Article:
Shooting a robotic laboratory 350 million miles into space so it can conduct science experiments on an alien world? Despite the fact that we’ve seen this real-life story unfolding on our TV screens and computer monitors, the Mars Rover mission still feels a little bit like science fiction.
However, Curiosity’s survey of the Red Planet utilizes a lot of the same technology we use in our everyday lives.
You’re probably familiar with servers in the context of the workplace (they’re the computers dedicated to specific functions like your office email). NASA’s space missions rely heavily on servers. In testing Curiosity’s all-important landing sequence, NASA used a pair of high-powered server arrays manufactured by Dell.
Interestingly enough, most of the digital horsepower required for the Curiosity mission stayed on the ground at various NASA facilities. To leave enough room for the survey gear, NASA packed the rover with no more computer equipment than absolutely necessary. In fact, some observers have said that Curiosity itself has only about one-quarter of the computing power of an iPhone 4S.
Here on Earth, we use lasers for everything from playing DVDs to performing corrective eye surgery. The laser mounted on the Rover operates on the same principle, only on a much larger scale.
This laser aims its beam at rocks and soil on the surface of Mars and heats the target to 3,600 degrees Fahrenheit. The target emits a flash of light that Curiosity’s sensor equipment analyzes to determine its chemical structure.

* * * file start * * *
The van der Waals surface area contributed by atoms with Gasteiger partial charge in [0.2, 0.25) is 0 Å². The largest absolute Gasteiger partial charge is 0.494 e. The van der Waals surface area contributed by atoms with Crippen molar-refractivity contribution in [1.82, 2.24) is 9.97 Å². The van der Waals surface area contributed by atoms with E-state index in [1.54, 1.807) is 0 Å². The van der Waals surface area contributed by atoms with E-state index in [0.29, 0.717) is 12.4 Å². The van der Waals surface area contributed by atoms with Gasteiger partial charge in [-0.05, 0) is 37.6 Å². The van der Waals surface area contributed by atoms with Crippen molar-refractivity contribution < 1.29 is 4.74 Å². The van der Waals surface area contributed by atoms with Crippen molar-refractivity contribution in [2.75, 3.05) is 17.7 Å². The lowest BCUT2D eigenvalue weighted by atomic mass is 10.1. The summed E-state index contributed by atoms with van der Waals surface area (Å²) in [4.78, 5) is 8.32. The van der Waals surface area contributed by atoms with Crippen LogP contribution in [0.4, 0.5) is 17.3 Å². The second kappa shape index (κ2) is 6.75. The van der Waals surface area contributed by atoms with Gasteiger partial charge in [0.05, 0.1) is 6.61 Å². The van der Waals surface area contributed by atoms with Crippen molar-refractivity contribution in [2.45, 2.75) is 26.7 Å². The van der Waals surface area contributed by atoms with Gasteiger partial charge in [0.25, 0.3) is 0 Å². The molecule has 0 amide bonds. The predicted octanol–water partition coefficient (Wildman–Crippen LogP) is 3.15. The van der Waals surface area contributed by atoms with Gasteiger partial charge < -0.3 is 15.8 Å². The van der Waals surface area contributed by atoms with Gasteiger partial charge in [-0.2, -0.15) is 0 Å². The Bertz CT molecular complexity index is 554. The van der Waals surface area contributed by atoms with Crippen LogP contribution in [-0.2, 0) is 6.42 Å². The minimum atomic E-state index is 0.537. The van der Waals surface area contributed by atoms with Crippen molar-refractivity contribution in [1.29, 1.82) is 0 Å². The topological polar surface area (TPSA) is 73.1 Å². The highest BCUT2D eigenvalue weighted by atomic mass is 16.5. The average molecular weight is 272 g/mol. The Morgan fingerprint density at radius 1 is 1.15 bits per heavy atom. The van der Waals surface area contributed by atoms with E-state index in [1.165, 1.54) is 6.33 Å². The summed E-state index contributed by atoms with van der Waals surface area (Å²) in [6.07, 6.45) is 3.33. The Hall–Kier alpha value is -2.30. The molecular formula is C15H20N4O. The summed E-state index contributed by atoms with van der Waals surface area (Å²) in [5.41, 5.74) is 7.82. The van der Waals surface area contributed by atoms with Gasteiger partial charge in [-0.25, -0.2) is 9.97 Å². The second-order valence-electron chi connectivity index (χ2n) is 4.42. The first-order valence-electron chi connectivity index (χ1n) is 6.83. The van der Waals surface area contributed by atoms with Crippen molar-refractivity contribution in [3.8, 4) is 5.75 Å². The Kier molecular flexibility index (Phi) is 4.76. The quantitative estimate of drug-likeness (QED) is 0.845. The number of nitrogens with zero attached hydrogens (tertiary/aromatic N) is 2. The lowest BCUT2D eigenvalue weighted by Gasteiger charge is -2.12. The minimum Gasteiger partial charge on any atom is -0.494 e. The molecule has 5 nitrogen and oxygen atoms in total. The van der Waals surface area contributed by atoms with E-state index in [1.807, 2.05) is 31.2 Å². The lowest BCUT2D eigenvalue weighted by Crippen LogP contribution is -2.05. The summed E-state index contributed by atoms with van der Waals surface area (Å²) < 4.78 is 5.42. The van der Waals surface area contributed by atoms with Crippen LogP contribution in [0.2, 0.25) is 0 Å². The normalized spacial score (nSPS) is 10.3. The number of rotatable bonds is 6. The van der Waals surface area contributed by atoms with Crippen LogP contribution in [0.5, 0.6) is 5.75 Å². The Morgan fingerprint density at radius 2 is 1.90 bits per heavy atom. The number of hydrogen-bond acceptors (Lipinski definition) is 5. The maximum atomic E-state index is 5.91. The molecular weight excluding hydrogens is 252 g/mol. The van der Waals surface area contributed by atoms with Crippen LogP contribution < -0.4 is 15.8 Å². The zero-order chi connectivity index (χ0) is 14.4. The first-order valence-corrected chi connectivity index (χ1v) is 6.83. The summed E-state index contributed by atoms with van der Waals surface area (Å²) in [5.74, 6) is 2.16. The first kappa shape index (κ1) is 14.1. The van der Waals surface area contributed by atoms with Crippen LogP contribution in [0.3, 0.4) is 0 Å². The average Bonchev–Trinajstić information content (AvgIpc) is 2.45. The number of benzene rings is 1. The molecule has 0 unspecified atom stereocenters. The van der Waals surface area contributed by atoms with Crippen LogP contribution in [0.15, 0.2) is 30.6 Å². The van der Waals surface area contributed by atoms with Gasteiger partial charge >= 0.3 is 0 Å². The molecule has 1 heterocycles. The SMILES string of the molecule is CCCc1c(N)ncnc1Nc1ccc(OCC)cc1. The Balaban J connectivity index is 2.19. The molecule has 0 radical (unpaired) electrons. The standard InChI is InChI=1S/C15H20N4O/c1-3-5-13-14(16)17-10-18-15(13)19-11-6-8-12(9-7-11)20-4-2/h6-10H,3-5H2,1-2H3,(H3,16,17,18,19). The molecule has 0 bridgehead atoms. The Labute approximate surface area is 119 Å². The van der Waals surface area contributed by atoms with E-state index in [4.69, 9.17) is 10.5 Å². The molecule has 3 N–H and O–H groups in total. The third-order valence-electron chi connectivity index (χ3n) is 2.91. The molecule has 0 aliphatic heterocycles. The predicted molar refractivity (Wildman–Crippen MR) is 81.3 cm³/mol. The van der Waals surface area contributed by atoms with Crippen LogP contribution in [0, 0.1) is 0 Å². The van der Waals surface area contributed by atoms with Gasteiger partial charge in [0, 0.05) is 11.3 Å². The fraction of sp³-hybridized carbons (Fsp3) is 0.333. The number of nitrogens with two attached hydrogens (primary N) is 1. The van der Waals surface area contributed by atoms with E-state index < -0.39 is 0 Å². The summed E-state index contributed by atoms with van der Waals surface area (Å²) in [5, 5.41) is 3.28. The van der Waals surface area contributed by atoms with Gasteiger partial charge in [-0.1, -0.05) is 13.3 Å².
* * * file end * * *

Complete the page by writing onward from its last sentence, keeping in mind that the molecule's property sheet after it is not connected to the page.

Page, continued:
The earthly applications for this technology — laser-induced breakdown spectroscopy, or LIBS — include cancer detection and environmental monitoring.
Transmitting signals across the vast reaches of space isn’t exactly the same thing as taking your laptop for an online spin using an earthbound 4G network, like the one developed by CLEAR. They share the same technological underpinnings, though, and these space missions wouldn’t be possible without wireless communication. NASA even adopted its own set of procedures, called the Space Communications Protocol Standards, several years ago.
It’s wireless technology that lets Curiosity share all those amazing photos from the surface of Mars in a matter of seconds. And it’s the development of otherworldly applications for everyday technology that helps a new generation of space pioneers keep their eyes on the sky.